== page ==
PVA Glue can also be used to give the final product a thin waterproof, slightly glossy finish
It can be painted on the strings of a marionette (string puppet) to increase the strings’ durability. Only works for porous strings.
PVA coated surfaces may become sticky when in prolonged contact with water.
Recommendations: There are many brands in the market.The difference is quite minimal. While the terms PVA Glue and Wood Glue are generally interchangeable, there are some differences. For example, some wood glue may be thicker / less watery; and may be slightly yellowish when dry. Contaminated PVA glue will not dry clear too. Hence, test the glue before use.
To avoid contaminating the adhesive, always make sure you use a clean brush / applicator.
Where to buy: craft shops, hardware shops, wood shops and bookshops
Polystyrene Glue (Foam Glue)
Description: A clear liquid adhesive that dries clear and is glossier than PVA glue
Advisory: Use in a well-ventilated room (some polystyrene glue emit very mild toxic fumes)
Pros: Does not corrode Styrofoam
Cons: Long drying time
Best For: Styrofoam and Plastics
Application: Apply the adhesive on the two surfaces to be bonded together. Press the surfaces together. Apply pressure until the adhesive is dry. Application can be done either directly or using an applicator like an ice cream stick, depending on the surface area.
This glue can also be used to protect cardboard cutouts from fraying at the edges. Unlike the PVA Glue, Polystyrene Glue does not become sticky when exposed to water.
For a cheaper option, you can use the all purpose glue (more commonly known as super glue). I find the plastic twist bottle packaging (refer to photo below) for UHU All Purpose Glue very useful as the glue does not overflow like its tube counterpart. The All Purpose Glue has the same properties as Polystyrene Glue but that the latter is more effective for polystyrene / foam materials.
Where to buy: craft shops and bookshops
Disclaimer: all photos are sourced online
The best way to find out if the adhesive is suitable for your material is to test it. Once, I applied contact glue to my puppet’s leg (which was carved out of styrofoam). The moment the glue came into contact with the styrofoam, it corroded the styrofoam, leaving a gaping hole behind. A very painful lesson but it takes accidents like this to find out if the adhesive and material are compatible. Googling helps, but the information online may not always be accurate. Take note that the description on the adhesive packaging may sometimes exaggerate the function of the adhesive.
It is also very important to pay attention to safety when using adhesives. Do not let your guard down just because it is glue. Adhesives like contact glue and super glue are flammable and release toxic fumes. Use them in a well-ventilated room if you do not wish to end up getting intoxicated. Once, I used contact glue in an air-conditioned room, the fumes stayed in the room for hours. I did not notice the smell until I stepped out and re-entered the room.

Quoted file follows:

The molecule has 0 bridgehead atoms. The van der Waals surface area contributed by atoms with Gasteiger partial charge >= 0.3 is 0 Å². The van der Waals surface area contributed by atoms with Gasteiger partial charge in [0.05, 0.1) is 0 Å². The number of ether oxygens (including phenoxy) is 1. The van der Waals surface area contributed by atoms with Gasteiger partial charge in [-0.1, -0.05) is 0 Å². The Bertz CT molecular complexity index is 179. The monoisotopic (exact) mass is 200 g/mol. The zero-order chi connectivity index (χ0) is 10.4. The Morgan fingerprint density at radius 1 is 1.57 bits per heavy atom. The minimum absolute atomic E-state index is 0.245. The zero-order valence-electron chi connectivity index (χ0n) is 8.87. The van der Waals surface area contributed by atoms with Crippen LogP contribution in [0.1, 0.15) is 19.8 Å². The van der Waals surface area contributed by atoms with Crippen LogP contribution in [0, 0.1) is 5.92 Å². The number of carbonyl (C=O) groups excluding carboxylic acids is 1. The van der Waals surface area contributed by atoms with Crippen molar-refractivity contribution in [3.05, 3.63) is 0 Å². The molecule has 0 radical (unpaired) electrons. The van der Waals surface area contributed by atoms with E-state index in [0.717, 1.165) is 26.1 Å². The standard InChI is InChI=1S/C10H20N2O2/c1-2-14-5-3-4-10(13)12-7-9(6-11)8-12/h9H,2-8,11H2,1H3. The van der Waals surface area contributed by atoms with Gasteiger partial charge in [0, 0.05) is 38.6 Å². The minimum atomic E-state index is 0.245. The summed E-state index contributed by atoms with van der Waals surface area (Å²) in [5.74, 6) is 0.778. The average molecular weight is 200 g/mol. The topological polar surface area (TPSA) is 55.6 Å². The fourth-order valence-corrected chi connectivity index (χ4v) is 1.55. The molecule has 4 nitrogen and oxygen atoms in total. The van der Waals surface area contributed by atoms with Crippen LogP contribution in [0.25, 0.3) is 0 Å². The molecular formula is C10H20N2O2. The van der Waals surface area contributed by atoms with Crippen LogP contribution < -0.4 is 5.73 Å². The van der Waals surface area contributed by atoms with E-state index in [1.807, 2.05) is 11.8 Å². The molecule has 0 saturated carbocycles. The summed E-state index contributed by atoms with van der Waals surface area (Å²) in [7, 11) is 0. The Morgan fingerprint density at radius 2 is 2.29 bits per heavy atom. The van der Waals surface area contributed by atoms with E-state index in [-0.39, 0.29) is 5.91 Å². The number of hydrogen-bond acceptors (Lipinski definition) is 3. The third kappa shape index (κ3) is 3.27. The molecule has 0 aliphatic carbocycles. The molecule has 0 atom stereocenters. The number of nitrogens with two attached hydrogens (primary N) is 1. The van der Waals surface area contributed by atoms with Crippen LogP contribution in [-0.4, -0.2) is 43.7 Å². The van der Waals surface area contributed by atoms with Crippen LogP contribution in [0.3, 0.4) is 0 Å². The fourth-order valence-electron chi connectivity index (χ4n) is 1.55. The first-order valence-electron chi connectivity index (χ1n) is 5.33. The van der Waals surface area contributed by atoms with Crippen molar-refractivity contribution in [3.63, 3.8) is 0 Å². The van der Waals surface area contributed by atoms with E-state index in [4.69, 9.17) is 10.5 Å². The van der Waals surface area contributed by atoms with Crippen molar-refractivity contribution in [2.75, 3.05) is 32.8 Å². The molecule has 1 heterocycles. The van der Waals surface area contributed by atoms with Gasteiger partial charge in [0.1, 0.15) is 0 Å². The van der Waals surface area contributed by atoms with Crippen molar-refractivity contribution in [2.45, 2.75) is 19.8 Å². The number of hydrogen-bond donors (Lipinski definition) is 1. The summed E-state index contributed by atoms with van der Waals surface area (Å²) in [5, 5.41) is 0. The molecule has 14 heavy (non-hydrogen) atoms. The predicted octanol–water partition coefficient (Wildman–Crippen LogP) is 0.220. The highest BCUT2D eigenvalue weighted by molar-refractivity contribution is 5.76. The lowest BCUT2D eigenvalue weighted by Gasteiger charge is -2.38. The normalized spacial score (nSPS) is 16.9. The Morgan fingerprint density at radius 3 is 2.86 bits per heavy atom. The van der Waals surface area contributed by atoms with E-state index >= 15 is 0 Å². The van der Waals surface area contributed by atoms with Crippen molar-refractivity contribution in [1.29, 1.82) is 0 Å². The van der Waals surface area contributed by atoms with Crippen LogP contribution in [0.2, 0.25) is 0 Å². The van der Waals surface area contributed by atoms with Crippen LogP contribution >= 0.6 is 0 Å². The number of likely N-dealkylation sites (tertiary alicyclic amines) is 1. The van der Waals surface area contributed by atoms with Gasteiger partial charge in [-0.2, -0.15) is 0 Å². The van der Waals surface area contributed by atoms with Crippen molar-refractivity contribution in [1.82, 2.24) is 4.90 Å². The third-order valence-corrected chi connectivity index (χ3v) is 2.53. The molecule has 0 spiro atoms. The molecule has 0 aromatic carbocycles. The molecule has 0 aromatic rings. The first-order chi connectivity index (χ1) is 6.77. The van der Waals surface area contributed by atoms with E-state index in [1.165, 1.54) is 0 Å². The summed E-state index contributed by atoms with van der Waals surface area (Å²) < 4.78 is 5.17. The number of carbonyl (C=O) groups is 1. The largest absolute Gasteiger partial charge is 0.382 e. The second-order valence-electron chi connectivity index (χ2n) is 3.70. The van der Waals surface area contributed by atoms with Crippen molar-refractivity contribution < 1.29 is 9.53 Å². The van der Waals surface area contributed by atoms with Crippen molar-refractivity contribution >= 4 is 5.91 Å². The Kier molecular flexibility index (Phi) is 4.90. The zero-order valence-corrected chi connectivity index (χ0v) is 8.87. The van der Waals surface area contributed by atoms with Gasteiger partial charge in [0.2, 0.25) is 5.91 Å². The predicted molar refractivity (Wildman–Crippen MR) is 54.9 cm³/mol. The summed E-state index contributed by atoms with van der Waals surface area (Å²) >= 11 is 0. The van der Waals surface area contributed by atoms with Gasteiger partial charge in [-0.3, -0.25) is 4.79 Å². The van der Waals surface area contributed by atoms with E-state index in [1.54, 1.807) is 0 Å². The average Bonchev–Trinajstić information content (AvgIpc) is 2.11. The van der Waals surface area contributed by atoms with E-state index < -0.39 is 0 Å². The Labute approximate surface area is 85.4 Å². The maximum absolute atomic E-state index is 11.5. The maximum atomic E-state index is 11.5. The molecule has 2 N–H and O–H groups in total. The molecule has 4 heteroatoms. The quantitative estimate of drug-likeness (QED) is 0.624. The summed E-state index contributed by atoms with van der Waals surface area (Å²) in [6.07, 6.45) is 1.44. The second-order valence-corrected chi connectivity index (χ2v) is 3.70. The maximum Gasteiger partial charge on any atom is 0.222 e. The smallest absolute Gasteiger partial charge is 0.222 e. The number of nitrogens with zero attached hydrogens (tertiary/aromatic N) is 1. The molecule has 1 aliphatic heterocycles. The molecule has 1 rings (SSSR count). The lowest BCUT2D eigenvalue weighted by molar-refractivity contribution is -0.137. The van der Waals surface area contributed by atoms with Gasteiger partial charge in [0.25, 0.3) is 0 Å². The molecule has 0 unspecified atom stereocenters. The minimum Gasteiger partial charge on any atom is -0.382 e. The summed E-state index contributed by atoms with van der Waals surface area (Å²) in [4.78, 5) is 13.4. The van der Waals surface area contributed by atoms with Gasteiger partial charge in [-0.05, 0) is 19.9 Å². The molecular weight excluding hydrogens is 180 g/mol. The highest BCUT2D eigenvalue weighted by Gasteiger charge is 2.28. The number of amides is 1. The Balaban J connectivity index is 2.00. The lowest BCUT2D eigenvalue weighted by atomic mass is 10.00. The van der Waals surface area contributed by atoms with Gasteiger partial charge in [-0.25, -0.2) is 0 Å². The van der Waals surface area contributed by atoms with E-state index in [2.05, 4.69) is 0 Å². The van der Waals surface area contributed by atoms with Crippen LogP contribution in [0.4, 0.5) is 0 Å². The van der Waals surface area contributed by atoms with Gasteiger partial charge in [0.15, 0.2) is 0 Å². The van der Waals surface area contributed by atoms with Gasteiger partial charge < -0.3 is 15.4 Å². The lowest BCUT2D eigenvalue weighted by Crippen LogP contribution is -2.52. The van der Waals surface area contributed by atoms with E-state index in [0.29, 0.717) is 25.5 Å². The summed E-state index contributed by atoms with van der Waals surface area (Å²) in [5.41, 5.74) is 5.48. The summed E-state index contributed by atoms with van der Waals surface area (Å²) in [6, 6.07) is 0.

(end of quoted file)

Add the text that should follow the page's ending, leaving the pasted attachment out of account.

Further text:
Hot glue guns operate at super high temperatures and could easily burn a hole on surfaces, your fingers and even start a fire if you are not careful. I was once working in the workshop when a hot glue gun exploded! The hot glue gun sparked and let out a loud “piak” sound, causing a power trip in the workshop. Before that accident, it never crossed my mind that it was possible for a hot glue gun to explode. But according to the internet, hot glue gun explosions are quite common due to a sudden surge in the current passing through, resulting in the ceramic heat regulator overheating and exploding.
As a maker, there is no way to avoid using adhesive. Accidents can be minimised so long as you know how to use the adhesive properly. Always read the instructions on the packaging. That should provide you with a basic understanding of how to use the adhesive. With the above list of adhesives, you can glue the world!
By: Ang Hui Bin
Hui Bin graduated from the National University of Singapore's Theatre Studies Program in 2004 and has been working in theatre as an all-round artist, specializing in puppetry, for more than 15 years.
Some of her recent works include: OIWA – The Ghost of Yotsuya (Puppetry Designer / Puppeteer, SIFA x The Finger Players, 2020 / 2021); Community Puppetry Workshop (Facilitator, Esplanade March On, 2021); Where the Wild Beasts Feed (Set & Headgear Designer & Maker, The Arts Fission Company, 2020 / 2021); plastik – Your World and Mine (Director / Set & Props Designer & Maker, National Arts Council x Gateway Theatre, 2019 / 2020); Curious Fish (Designer, Arts Fission, 2019); Community Shadow Puppetry Workshop (Facilitator, Esplanade Octoburst!, 2019); Beam (Director / Playwright, Tiny Feat x The Artground, 2019); H A N D S – inaugural Children’s Parade (Director / Playwright / Puppetry Designer, Esplanade Octoburst!, 2018); and Itsy – The Musical (Puppetry Designer, The Finger Players, 2017).